(***) And much as I love me some “Chuck,” about the last thing I want is some last-minute order of 9 more episodes to go along with these 13. Again, it’s almost a running gag that the show keeps getting extended after everyone thought things were wrapped up, but if there’s a plan in place for these last 13, let it play out as planned. Please.
When last we left our heroes, Chuck (Zachary Levi), Casey (Adam Baldwin) and Sarah (Yvonne Strahovski) had all been fired by the government, Chuck had inherited a vast fortune that he used to purchase the Buy More and set up their own freelance spy company, and Morgan (Joshua Gomez) had accidentally acquired the Intersect superpowers that Chuck had lost earlier in the finale.
These were all promising ideas, but when we come back for the new season, the show seems uncomfortable dealing with a lot of the changes. Some are abandoned altogether, some are downplayed, and some are just awkwardly worked around.
When I watched the season 4 finale, I was especially fond of an Intersect’ed Morgan, since Gomez had become the show’s MVP the last couple of years, since the show had probably taken a super Chuck as far as he could go without being unrecognizable, and since it seemed like the show could have a lot of fun with the little bearded one suddenly becoming the world’s mightiest warrior. In practice, it doesn’t work out so well. You get the sense that either Gomez can’t fake the kung fu moves as well as Levi could, that he’s harder to seamlessly insert a stunt double for, or both, and as a result, Morgan’s heroic moments are scanter and less impressive than one might have hoped for. (On an undercover operation, for instance, Morgan and Sarah have to perform a sexy dance together, but most of the routine ultimately leans on Strahovski.)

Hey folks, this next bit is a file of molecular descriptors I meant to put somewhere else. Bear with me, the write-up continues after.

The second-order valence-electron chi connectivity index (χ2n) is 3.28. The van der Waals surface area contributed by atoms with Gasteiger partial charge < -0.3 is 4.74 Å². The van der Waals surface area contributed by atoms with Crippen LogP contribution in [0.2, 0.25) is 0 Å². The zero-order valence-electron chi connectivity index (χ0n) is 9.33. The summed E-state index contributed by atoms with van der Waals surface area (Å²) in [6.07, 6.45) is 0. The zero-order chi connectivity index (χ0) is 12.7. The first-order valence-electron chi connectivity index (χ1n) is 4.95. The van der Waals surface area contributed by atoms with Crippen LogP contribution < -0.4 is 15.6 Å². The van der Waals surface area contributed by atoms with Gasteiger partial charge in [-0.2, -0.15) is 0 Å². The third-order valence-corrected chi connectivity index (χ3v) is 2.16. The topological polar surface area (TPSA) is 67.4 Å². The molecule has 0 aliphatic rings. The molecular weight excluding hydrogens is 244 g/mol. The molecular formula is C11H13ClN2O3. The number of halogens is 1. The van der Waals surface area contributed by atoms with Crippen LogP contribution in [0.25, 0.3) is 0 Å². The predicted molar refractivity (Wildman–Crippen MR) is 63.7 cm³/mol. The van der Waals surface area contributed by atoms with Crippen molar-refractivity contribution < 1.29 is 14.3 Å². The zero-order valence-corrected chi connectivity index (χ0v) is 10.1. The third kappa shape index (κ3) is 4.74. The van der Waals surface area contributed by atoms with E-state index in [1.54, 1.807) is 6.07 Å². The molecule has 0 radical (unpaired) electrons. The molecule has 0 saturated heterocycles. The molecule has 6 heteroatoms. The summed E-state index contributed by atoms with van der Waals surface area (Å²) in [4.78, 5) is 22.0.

But if Morgan isn’t quite the hero I had hoped for, the show gets good mileage out of Chuck trying not to be jealous of his best friend – and wondering what it is he contributes to the spy team if he doesn’t have Morgan’s powers or Casey and Sarah’s training. The best moments in the first two episodes deal with how much Chuck has grown from the klutz we met four years ago into someone that Sarah and Casey would plausibly look to as their leader.
And the third episode finally seems to kick the season into gear, not only finding an unexpected place to take the Chuck/Morgan story, but doing the best job of exploiting a guest star. “Chuck” has always been a show that’s done well by its geek-friendly guests – whatever pacing and logic problems season 4 had were always easily solved just by bringing back Timothy Dalton – but the first couple of episodes don’t make optimal use of Mark Hamill, Craig Kilborn, Jeff Fahey and Justin Hartley from “Smallville.” Carrie-Anne Moss, on the other hand, fits in marvelously (starting with the second episode) as Gertrude Verbanski, head of a far more successful private espionage outfit and potential Casey romantic interest. Baldwin and Moss work very well together – this has the potential, in fact, to be the best Casey storyline of the entire run (and provides a good role for Sarah in absence of an arc of her own at this early stage) – and it becomes clear she’s not here just because the fanboys and girls will recognize her, but because the writers have a plan for her.
There comes a point with some shows where your affection for the characters and the world supersedes everything else – like most “Chuck” fans, I’ve learned to wave away the large weekly plot holes because the rest of it makes me too happy to care – and I’m glad under any circumstance to get 13 more hours with Chuck and friends. But as both a fan and a critic, I want these final episodes to be as good as they can be. I know I can always put on the Jeffster! performance of “Mr. Roboto,” or Chuck silently proposing to Sarah in a hospital corridor, or Morgan presiding over Chuck and Sarah’s wedding, and just treat one of those as the “real” finale, but I’d rather the show actually go out with a bang. When I started watching the final season, I wasn’t sure that it would. By the time I got to the third episode, I felt significantly more confident.
And no matter what, we got five seasons of “Chuck.” I still can’t quite believe that.
Alan Sepinwall may be reached at firstname.lastname@example.org